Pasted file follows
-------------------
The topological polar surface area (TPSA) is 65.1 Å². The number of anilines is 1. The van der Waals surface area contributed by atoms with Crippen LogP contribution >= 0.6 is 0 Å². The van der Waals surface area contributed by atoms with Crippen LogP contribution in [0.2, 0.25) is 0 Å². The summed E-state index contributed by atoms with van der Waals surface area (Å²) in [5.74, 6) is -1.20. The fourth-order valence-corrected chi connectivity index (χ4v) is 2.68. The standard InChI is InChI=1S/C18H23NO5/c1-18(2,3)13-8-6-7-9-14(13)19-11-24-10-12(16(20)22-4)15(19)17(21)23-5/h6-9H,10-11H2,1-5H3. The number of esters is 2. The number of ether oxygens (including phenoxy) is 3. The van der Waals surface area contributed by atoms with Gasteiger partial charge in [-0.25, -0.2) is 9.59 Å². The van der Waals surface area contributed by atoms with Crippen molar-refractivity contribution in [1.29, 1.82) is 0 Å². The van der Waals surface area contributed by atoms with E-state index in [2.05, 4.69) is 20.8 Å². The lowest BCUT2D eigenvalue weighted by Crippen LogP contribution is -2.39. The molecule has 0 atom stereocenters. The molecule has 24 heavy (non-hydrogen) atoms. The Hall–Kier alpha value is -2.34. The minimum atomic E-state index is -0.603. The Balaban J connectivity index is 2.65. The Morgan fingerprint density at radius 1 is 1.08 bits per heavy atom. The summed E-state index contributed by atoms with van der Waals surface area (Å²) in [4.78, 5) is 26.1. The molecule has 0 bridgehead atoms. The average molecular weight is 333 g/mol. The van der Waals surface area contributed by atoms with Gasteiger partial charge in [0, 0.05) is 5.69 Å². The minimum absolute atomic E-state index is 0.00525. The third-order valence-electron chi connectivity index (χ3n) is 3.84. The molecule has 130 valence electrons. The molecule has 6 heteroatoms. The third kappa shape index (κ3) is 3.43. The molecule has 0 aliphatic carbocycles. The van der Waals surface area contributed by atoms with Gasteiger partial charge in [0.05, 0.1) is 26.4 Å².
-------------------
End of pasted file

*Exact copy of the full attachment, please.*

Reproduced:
The topological polar surface area (TPSA) is 65.1 Å². The number of anilines is 1. The van der Waals surface area contributed by atoms with Crippen LogP contribution >= 0.6 is 0 Å². The van der Waals surface area contributed by atoms with Crippen LogP contribution in [0.2, 0.25) is 0 Å². The summed E-state index contributed by atoms with van der Waals surface area (Å²) in [5.74, 6) is -1.20. The fourth-order valence-corrected chi connectivity index (χ4v) is 2.68. The standard InChI is InChI=1S/C18H23NO5/c1-18(2,3)13-8-6-7-9-14(13)19-11-24-10-12(16(20)22-4)15(19)17(21)23-5/h6-9H,10-11H2,1-5H3. The number of esters is 2. The number of ether oxygens (including phenoxy) is 3. The van der Waals surface area contributed by atoms with Gasteiger partial charge in [-0.25, -0.2) is 9.59 Å². The van der Waals surface area contributed by atoms with Crippen molar-refractivity contribution in [1.29, 1.82) is 0 Å². The van der Waals surface area contributed by atoms with E-state index in [2.05, 4.69) is 20.8 Å². The lowest BCUT2D eigenvalue weighted by Crippen LogP contribution is -2.39. The molecule has 0 atom stereocenters. The molecule has 24 heavy (non-hydrogen) atoms. The Hall–Kier alpha value is -2.34. The minimum atomic E-state index is -0.603. The Balaban J connectivity index is 2.65. The Morgan fingerprint density at radius 1 is 1.08 bits per heavy atom. The summed E-state index contributed by atoms with van der Waals surface area (Å²) in [4.78, 5) is 26.1. The molecule has 0 bridgehead atoms. The average molecular weight is 333 g/mol. The van der Waals surface area contributed by atoms with Gasteiger partial charge in [0, 0.05) is 5.69 Å². The minimum absolute atomic E-state index is 0.00525. The third-order valence-electron chi connectivity index (χ3n) is 3.84. The molecule has 130 valence electrons. The molecule has 6 heteroatoms. The third kappa shape index (κ3) is 3.43. The molecule has 0 aliphatic carbocycles. The van der Waals surface area contributed by atoms with Gasteiger partial charge in [0.05, 0.1) is 26.4 Å².